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Yeah and it gives me a warning every time the car in front of me is going up hill while I'm going down hill.
 

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Seems to me my startup checklist would be
1) start car
2) Turn off CMBS
Seems like a pain.
You're right. Toyota lets the driver turn off (and keep off) the Pre-Collision System, while Honda only allows Collision Mitigation Braking System to be turned off per drive.

There is a "short" distance/sensitivity setting that can reduce some of the Honda CMBS activation (i.e. only activate when collision is within shortest distance), though still not perfect/consistent. Even tar snakes on the pavement have triggered emergency braking for me.

Also not 100% instinctive when CMBS activates itself, but CMBS cancels itself if the accelerator pedal is "deeply depressed" (OM19 pp 485-486).
 

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A few weeks ago I had an awful incident driving a newly arrived Venza which I believe had the latest safety sense (2+ or 2.5?).
Just did a quick check and it looks like the 2021 Toyota Venza uses TSS 2.0 as of now. The 2021 Venza launched in September 2020, but the newer TSS 2.5+ debuted in October 2020 only on the 2021 Camry and the 2021 Highlander. The 2022 Toyota Venza is expected in summer of 2021, and should see the upgrade to TSS 2.5 then.
 

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Just did a quick check and it looks like the 2021 Toyota Venza uses TSS 2.0 as of now. The 2021 Venza launched in September 2020, but the newer TSS 2.5+ debuted in October 2020 only on the 2021 Camry and the 2021 Highlander. The 2022 Toyota Venza is expected in summer of 2021, and should see the upgrade to TSS 2.5 then.
Thanks for the info and the research, Insightfully. You are amazing. Actually I’m not enthusiastic about the Venza. It’s a big, heavy, overpriced Lexus wannabe. It’s too big on the outside and too small on the inside. 40 mpg is a reach for it. Reviewers go into ecstasies about some stripes on the key fob! That’s not me at all. I actually like the looks and the vibe of the Insight much better. I just mentioned the Venza originally because I happened to be driving one when it slammed on the brakes with a clear road ahead. That was my first experience with modern safety tech, which was my main reason for thinking about a new car in the first place. Tech or no, my current ride is looking better to me lately. But I haven’t given up on the Insight. It’s really the only new car I would consider today. So I’ll keep reading this great forum.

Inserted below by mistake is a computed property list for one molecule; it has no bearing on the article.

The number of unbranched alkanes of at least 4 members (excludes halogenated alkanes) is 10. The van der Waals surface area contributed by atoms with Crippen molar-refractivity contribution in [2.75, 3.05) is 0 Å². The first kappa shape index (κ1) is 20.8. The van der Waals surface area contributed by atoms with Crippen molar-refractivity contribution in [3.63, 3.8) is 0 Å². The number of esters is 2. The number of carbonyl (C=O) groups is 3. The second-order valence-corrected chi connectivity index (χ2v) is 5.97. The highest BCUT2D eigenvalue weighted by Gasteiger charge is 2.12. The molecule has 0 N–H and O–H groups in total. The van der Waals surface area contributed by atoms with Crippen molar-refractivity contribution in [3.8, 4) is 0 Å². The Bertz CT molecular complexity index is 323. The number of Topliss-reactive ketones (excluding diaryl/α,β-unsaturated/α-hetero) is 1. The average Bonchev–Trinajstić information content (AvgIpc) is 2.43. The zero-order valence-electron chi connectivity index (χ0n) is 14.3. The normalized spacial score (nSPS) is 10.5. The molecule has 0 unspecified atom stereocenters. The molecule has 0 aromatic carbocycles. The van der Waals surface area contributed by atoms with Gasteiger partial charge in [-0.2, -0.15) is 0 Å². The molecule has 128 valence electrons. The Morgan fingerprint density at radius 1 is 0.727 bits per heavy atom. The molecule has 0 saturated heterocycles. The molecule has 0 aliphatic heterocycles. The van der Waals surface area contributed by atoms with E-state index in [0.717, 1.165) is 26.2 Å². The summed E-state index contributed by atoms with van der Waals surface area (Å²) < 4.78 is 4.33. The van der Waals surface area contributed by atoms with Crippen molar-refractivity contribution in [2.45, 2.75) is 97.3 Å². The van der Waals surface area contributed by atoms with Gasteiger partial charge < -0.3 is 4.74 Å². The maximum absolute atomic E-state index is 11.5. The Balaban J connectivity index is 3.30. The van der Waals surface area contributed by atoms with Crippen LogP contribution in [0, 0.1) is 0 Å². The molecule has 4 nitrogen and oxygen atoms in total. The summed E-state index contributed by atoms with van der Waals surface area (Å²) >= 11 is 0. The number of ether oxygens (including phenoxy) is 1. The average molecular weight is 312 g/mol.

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That was my first experience with modern safety tech, which was my main reason for thinking about a new car in the first place. Tech or no, my current ride is looking better to me lately. But I haven’t given up on the Insight. It’s really the only new car I would consider today. So I’ll keep reading this great forum.
LOL, I can relate on this one. My Gen3 Insight parks in the garage next to my Gen6 (late-90s) Civic. Driving my older Civic is super comfortable/familiar, the mechanical components are familiar/easy, the smaller size is more to my liking, and the windows/visibility are great. But I got the Insight because the reality is that my 20+ year Civic won't last forever, and that most new cars come with these safety features standard, as with Honda Sensing and Toyota Safety Sense. I also feel a need to drive on "higher alert" when in my older Civic, knowing that I need to manually compensate for not having the help from radar or camera.

It takes some getting used to the safety interventions the Insight (and our 2020 Corolla) make, and the alerts for both tend to be on the overly-sensitive side, but I do like driving my newer cars knowing that I have comparable safety features as most of the other cars on the road. I think it also keeps me more aware, so I can figure out (or even anticipate) when something like tar snakes on the road might trip an alert.

More than airbags are needed to walk away safely from accidents these days, as I've learned firsthand. It's that "one critical car accident" that will make these Sensing/TSS features worthwhile to me.